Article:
Since it was first unveiled, the Wii Remote has been touted as a revolutionary input device that would particularly benefit first-person console games. There have been, in the years following its release, a number of titles that give credence to this boast, but none perhaps as effectively as Metroid Prime 3: Corruption. While later releases may have improved upon the foundation laid down by Samus’ Wii debut, few can match the game in terms of immersion and interactivity, making the title what is, in essence, the closest example of virtual reality available on the console.
That is, of course, not to say Corruption achieves virtual reality in the way one would normally envision; rather, the title is only described as such because it so effectively uses the Wii Remote and Nunchuk to organically enhance the feeling of immersion one experiences while playing it. Everything about the title, from the HUD that replicates the interior of Samus’ helmet to the simple gesture controls implemented at every step and turn, is designed in such a way that you really feel as though you have assumed the identity of the bounty hunter herself, and it is for this reason that the title remains arguably the best illustration of the Wii Remote’s potential, even nearly four years after its initial release.
While pundits are quick to praise the increased fluidity and precision of aiming as the remote’s most significant contribution to the title, its real innovation is perhaps best illustrated in its application to the Grapple Beam. Although the weapon has long been a staple of Samus’ arsenal, the advent of motion controls has elevated it to new prominence. Thanks to the very nature of Wii’s unique controller, the beam’s functionality has improved dramatically: where it was once exclusively used as a means of traversal, the Grapple Beam in Corruption has been augmented with offensive capabilities as well, placing a greater importance on the item than ever before. This is even evident in the underlying structure of the title: not only is the Grapple Beam acquired much earlier than in either of its two predecessors, but it also receives various upgrades throughout the course of the game. There are even a number of situations specifically tailored to the item: certain enemies, for instance, can only be dispatched using the weapon, and there are numerous puzzles and environmental objects that need to be manipulated by it in order to progress.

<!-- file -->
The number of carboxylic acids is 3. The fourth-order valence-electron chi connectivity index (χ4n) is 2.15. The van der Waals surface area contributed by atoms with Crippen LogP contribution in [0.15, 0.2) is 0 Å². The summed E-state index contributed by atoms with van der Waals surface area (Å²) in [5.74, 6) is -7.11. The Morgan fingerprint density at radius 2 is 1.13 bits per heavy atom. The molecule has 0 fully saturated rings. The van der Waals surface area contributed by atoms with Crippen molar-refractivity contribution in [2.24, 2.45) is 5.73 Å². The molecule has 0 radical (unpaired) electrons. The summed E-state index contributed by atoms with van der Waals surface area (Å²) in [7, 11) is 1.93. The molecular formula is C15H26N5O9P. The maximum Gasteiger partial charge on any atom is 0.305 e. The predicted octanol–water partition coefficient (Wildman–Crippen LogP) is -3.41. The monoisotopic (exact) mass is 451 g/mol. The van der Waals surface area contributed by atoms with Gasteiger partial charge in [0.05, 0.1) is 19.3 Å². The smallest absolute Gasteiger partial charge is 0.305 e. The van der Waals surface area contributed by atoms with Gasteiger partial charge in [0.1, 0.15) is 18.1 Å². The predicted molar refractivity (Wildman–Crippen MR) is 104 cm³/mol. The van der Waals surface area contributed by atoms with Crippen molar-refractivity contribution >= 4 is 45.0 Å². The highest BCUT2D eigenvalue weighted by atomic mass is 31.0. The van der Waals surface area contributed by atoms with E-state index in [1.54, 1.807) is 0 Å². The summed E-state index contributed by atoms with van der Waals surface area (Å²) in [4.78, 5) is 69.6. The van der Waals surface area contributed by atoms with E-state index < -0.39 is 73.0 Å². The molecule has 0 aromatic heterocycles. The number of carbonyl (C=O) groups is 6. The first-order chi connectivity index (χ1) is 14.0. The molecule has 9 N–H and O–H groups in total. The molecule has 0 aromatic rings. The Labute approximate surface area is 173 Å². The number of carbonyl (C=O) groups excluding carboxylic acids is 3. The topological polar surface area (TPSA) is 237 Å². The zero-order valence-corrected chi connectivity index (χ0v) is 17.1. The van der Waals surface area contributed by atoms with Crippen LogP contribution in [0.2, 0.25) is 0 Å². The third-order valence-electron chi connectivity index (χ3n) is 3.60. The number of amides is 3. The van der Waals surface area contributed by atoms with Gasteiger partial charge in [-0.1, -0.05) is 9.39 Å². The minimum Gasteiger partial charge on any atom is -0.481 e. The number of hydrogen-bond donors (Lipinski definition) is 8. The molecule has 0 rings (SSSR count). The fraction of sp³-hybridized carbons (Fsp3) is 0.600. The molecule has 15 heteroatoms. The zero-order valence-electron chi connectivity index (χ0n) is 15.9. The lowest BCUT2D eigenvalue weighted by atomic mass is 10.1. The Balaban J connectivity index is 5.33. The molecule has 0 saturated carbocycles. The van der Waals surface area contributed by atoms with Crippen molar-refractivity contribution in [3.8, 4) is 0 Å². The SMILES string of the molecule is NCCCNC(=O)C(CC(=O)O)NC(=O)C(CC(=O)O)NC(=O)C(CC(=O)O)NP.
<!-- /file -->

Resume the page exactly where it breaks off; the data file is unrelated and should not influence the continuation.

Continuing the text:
All of this improved functionality makes the Grapple Beam much more satisfying to use. Casting the Nunchuk forward to initiate the weapon is fun in its own right, but pulling it back to rip off enemy shields and remove loose panels from walls gives the item a visceral sensation that it is impossible to replicate with a mere button press. Physically enacting the very movements Samus is performing really helps maintain the illusion that you are in her shoes, and it creates a level of immersion precious few other games have successfully achieved.